Mammary cysts are found in women of all ages. Active secretion of fluid occurs in the breast duct and lobular system (milk forming structures) even when lactation is not occurring. Cysts may form as a result of duct obstruction, usually by a keratin plug, or as a result of the involutional or aging process. Cysts may be solitary or multiple and 20 to 50 percent of women have breast cysts.
Cysts usually appear as rounded densities on a mammogram. Cysts cannot be accurately diagnosed by mammography, as they cannot be distinguished from other well defined masses. When a new or larger well defined mass is seen mammographically, an ultrasound study is usually recommended to establish whether a mass is cystic or solid in nature.
Cysts may be under tension from undrained secretions. Cyst aspiration using ultrasound guidance is commonly employed to relieve associated discomfort. Cysts also may contain blood or debris, producing an indeterminate appearance at ultrasound; cyst aspiration is most commonly performed at our institution to differentiate a cyst containing blood ro debris from a solid mass. Occasionally we perform cyst aspirations on women with multiple large cysts prior to mammography so that the underlying glandular tissues are better seen.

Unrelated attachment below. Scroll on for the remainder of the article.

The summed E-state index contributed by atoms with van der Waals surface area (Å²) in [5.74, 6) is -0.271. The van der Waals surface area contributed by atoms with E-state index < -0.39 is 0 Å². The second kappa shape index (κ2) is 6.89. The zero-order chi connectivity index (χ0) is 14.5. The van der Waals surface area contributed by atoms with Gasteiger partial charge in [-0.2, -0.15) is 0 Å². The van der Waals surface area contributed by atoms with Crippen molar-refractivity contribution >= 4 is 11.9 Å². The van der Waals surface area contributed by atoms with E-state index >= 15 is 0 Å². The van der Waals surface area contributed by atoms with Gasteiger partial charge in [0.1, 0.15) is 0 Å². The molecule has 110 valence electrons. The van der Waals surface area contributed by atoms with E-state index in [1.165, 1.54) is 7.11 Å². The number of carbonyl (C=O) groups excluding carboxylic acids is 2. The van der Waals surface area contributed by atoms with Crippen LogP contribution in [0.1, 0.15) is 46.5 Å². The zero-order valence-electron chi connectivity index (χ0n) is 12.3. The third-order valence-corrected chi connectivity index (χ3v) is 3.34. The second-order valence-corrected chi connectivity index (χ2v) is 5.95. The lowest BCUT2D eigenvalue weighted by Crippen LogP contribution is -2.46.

The risks of cyst aspiration are resultant pain (usually mild, if any), bleeding resulting in a small or large bruise, and infection (very rare). The benefit of differentiating a cyst from the rare well-marginated malignancy outweighs these risks.
I usually use ultrasound guidance for cyst aspirations. I do not generally use local anesthesia because administering the anesthetic is frequently more painful to the patient than aspirating without it. However, I will administer lidocaine or xylocaine at the patient’s request. We clean the area of the breast to be aspirated with alcohol and use alcohol as our transducer medium instead of gel. I frequently use a 20 gauge needle (comparable to a needle used to draw blood) for breast cyst aspiration. The procedure may take several seconds to several minutes to complete.
Cyst fluid is almost never colorless, but is often white, yellow, green, brown, or frankly bloody. I usually only submit the aspirated fluid for pathologic evaluation if it is bloody or if there is a residual breast mass after aspiration. Even in these circumstances, the underlying pathology is almost always benign. If I do submit the fluid for evaluation, results are generally available the afternoon of the next business day.
Cyst aspiration is generally not a traumatic or painful procedure for patients, can be very helpful diagnostically, and can sometimes relieve breast pain and discomfort. If you have any questions about this procedure please e-mail me at firstname.lastname@example.org.
Authored by: Christin Dickerson, M.D.
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